Syracuse Welcome 2018 is just around the corner, and the Office of First-Year and Transfer Programs is recruiting for volunteers. Every year, volunteers help welcome new students and families in a variety of ways. In continuation of this longstanding tradition,…
Middle States Self-Study Asks: Are We Doing What We Say We Do?
For the past four months, more than 140 members of Syracuse University’s faculty, staff, and student body have been exhaustively scrutinizing nearly every aspect of University programs, operations and services to determine how well it meets the standards and requirements of reaccreditation by the Middle States Commission on Higher Education (MSCHE) and how it might do even better.
Seven self-study teams—coinciding with the seven comprehensive standards laid out by Middle States for reaccreditation purposes—and an eighth team focusing on federal compliance have reviewed data and documents and last month produced preliminary reports on their findings and recommendations that will inform the institutional self-study report. After a campuswide comment and engagement period, the draft self-study report is due to Middle States in October so that the chair of the peer review team can review in preparation for a preliminary visit this fall. The final report is due in December with a formal peer review site visit to follow in spring 2018.
“We are so thankful to all the people who served on these teams for all their hard work during this fact-finding phase,” says Rochelle Ford, professor and chair of public relations at the Newhouse School, who chairs the reaccreditation process along with Libby Barlow, assistant vice president for institutional research and assessment, and Jeff Stanton, associate provost for academic affairs. “I know there are always mixed feelings around the Middle States reaccreditation process. On the one hand, it is a very complex and time-consuming process. At the same time, it is absolutely critical to our standing and sustainability as a university. Especially today, as higher education institutions nationwide face increasingly insistent calls for accountability, this reaccreditation process tells the public that Syracuse University actually does what it says it is doing in its mission statement—and has the evidence to back it up.”
Syracuse University must undergo the full reaccreditation process every 10 years and a periodic review every five years in order to retain its Middle States accreditation. In addition to serving as a public indicator of quality and accountability, accreditation is required in order for University students to be eligible for federal aid. The University currently is at the 10-year self-study mark.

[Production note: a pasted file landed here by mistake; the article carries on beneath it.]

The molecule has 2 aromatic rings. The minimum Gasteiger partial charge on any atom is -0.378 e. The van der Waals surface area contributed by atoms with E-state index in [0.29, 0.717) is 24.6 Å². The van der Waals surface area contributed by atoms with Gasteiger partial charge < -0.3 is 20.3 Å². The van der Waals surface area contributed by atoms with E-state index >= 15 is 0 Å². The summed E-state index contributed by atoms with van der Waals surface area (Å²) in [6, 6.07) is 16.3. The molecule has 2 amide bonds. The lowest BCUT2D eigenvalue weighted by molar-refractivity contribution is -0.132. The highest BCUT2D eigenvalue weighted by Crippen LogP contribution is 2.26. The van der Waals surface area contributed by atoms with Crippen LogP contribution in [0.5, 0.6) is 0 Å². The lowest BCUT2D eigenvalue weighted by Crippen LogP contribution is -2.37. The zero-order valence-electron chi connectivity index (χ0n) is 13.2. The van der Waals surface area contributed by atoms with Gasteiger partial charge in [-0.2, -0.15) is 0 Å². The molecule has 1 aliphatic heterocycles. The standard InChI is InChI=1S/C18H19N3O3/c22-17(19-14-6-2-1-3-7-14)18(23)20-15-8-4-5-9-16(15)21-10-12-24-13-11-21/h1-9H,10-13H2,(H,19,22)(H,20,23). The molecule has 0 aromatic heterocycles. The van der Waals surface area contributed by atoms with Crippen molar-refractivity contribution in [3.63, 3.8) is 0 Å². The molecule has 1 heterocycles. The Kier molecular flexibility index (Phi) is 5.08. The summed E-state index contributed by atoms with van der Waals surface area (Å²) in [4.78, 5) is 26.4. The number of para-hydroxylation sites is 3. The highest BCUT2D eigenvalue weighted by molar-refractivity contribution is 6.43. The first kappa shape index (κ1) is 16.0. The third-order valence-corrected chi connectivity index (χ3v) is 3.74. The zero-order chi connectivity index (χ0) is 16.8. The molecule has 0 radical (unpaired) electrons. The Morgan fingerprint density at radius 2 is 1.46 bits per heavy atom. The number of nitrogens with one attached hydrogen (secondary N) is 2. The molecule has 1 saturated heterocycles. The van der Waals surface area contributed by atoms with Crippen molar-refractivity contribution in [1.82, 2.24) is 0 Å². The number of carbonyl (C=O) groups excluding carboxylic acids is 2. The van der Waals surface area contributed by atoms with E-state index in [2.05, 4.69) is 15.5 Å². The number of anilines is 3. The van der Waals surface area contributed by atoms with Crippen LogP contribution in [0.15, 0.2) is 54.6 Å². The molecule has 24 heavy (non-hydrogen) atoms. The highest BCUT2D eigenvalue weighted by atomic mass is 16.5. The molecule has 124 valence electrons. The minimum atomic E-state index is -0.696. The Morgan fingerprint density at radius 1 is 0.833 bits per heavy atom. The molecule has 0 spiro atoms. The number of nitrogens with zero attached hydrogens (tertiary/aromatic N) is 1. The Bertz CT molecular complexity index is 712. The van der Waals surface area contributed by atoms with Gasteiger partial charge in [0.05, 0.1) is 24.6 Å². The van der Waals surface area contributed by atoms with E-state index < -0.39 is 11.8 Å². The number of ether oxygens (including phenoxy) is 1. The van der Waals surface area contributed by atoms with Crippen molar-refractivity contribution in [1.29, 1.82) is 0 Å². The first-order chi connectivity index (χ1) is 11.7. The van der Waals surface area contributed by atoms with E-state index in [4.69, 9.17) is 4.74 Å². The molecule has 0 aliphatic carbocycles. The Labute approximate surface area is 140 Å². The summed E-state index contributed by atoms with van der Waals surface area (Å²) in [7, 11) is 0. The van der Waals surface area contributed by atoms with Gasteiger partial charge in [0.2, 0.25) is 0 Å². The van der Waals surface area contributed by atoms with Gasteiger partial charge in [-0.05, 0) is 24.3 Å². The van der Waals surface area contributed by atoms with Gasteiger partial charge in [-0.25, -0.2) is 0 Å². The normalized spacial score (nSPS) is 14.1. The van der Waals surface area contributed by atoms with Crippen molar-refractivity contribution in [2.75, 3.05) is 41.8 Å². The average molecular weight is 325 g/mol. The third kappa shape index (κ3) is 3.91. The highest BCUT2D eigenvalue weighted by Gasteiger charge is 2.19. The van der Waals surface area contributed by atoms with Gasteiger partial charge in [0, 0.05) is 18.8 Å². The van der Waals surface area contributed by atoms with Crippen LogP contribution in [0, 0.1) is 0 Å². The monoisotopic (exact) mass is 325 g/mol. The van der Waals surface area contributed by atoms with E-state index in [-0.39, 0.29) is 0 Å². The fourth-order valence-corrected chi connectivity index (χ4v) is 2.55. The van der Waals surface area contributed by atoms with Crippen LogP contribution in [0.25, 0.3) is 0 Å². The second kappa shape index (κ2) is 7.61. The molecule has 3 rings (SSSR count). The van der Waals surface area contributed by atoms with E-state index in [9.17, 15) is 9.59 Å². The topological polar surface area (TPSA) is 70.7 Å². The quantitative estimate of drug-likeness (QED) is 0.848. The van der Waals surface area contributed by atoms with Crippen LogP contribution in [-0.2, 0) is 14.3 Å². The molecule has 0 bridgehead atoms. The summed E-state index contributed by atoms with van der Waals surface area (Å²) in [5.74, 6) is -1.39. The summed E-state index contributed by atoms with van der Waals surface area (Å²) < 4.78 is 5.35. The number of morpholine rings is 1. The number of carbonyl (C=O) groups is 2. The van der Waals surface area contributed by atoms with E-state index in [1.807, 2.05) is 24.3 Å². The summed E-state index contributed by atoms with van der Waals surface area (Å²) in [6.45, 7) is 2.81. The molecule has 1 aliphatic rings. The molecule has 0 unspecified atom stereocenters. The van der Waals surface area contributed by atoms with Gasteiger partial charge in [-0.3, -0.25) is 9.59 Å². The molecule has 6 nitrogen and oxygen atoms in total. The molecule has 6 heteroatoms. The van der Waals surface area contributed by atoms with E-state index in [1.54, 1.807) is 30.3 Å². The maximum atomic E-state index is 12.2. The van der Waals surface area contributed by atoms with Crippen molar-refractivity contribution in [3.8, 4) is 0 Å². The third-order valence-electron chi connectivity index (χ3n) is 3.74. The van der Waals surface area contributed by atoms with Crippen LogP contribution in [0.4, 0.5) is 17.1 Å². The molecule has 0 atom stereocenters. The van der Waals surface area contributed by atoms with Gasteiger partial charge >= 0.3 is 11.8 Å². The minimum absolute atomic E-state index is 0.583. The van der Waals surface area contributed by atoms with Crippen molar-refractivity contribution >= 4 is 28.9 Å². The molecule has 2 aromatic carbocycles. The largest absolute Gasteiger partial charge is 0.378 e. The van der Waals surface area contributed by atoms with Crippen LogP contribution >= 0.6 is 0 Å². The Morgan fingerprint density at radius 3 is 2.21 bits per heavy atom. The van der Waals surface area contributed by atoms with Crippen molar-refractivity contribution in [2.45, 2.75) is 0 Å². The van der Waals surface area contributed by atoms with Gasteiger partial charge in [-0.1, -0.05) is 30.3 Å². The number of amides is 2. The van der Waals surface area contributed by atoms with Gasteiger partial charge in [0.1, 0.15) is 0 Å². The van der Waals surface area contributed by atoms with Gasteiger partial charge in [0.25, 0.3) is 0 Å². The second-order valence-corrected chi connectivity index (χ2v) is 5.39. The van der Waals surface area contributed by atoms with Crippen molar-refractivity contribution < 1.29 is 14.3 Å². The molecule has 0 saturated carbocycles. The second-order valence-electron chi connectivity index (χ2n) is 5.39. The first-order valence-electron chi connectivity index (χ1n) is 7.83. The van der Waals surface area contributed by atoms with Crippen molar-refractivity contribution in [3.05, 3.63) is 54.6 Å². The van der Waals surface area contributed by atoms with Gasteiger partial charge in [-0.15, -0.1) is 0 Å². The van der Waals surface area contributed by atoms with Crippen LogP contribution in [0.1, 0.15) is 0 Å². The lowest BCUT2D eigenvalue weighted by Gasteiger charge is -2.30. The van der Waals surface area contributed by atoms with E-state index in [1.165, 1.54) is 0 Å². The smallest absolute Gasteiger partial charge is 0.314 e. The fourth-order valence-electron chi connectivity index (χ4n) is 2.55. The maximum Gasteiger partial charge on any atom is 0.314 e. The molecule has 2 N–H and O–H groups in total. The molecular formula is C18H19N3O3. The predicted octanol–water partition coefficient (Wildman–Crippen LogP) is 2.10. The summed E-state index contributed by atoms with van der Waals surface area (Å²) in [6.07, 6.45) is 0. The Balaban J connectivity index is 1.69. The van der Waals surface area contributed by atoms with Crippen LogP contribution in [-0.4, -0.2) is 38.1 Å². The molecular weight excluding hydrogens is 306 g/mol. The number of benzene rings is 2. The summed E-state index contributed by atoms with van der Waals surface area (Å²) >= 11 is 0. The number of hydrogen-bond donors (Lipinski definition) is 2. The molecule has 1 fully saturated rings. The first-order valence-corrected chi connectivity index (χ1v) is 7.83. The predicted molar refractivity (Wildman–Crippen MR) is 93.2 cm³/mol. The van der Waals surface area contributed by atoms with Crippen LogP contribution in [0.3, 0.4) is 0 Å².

The seven Middle States Standards for Accreditation that comprise the bulk of the self-study report are:
- Mission and Goals
- Ethics and Integrity
- Student Learning Opportunities
- Support of the Student Experience
- Educational Effectiveness Assessment
- Planning, Resource and Institutional Improvement
- Governance, Leadership and Administration
These recently revised seven standards emphasize assessment of University operations, student learning and the student experience and a demonstration of continuous improvement in each area. The overarching goal is to ensure that practices relating to each standard align with the University’s publicly stated mission and the ethical standards of higher education culture. Evidence, in the form of assessment data, is required to support findings. According to Middle States, the rigorous reaccreditation process empowers accredited institutions to publicly proclaim that “Our students are well served; society is well served.”
Syracuse currently is at about the halfway mark of the multi-year reaccreditation process. Once the teams’ preliminary reports have been reviewed by the tri-chairs and edited as necessary, they will be reviewed by the Reaccreditation Steering Committee and then incorporated into a first draft of the institutional self-study report. The tri-chairs will be engaging the University Senate and administration throughout the spring semester to address some of the challenges and opportunities raised by the teams and incorporating their feedback into the draft. A campus day of conversation to present preliminary findings is planned for April as well.
That first-draft report will be posted online for campus feedback in April and remain posted through early fall to give ample opportunity for the University community to comment. The feedback will be taken into consideration for incorporation into the final draft report, which will be submitted for initial review to the University’s MSCHE self-study review team chair this fall. The final self-study report is due to Middle States by Dec. 22 and will provide the foundation for the site visit by a team of representatives from peer institutions in spring 2018. That visit, Stanton says, is designed “to bring the self-study report to life and ensure that it accurately reflects what the site team finds when it comes to campus.”
“This is a rigorous, multistep process,” Barlow adds. “But we are making great progress. And the most important piece going forward now is to get as much of the campus community involved as possible during the public feedback period later this spring. That is the best way to ensure that our final report not only reflects what we are doing right by Middle States standards—but also what we can do even better, to more fully meet the desires and expectations of such a vibrant, and vibrantly diverse, campus community.”
For more information on the University’s Middle States reaccreditation process, or to read the weekly Middle States blog, go to middlestates.syr.edu.